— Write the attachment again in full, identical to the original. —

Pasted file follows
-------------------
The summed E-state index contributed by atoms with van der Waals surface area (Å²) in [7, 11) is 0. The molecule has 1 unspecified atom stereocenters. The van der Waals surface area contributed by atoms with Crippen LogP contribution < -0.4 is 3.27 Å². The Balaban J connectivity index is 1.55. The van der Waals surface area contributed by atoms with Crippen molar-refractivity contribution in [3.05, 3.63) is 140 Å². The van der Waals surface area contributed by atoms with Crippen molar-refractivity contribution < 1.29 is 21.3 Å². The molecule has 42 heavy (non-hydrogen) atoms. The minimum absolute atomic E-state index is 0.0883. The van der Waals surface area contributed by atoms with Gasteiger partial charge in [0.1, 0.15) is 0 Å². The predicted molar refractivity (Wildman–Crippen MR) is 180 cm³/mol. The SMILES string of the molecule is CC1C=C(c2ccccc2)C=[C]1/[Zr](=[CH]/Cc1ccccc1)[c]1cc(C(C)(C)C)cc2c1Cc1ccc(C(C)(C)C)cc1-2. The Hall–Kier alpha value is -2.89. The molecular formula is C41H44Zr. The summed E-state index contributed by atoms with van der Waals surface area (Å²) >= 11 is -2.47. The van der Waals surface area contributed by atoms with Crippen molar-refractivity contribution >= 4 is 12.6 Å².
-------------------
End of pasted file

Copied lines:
The summed E-state index contributed by atoms with van der Waals surface area (Å²) in [7, 11) is 0. The molecule has 1 unspecified atom stereocenters. The van der Waals surface area contributed by atoms with Crippen LogP contribution < -0.4 is 3.27 Å². The Balaban J connectivity index is 1.55. The van der Waals surface area contributed by atoms with Crippen molar-refractivity contribution in [3.05, 3.63) is 140 Å². The van der Waals surface area contributed by atoms with Crippen molar-refractivity contribution < 1.29 is 21.3 Å². The molecule has 42 heavy (non-hydrogen) atoms. The minimum absolute atomic E-state index is 0.0883. The van der Waals surface area contributed by atoms with Gasteiger partial charge in [0.1, 0.15) is 0 Å². The predicted molar refractivity (Wildman–Crippen MR) is 180 cm³/mol. The SMILES string of the molecule is CC1C=C(c2ccccc2)C=[C]1/[Zr](=[CH]/Cc1ccccc1)[c]1cc(C(C)(C)C)cc2c1Cc1ccc(C(C)(C)C)cc1-2. The Hall–Kier alpha value is -2.89. The molecular formula is C41H44Zr. The summed E-state index contributed by atoms with van der Waals surface area (Å²) >= 11 is -2.47. The van der Waals surface area contributed by atoms with Crippen molar-refractivity contribution >= 4 is 12.6 Å².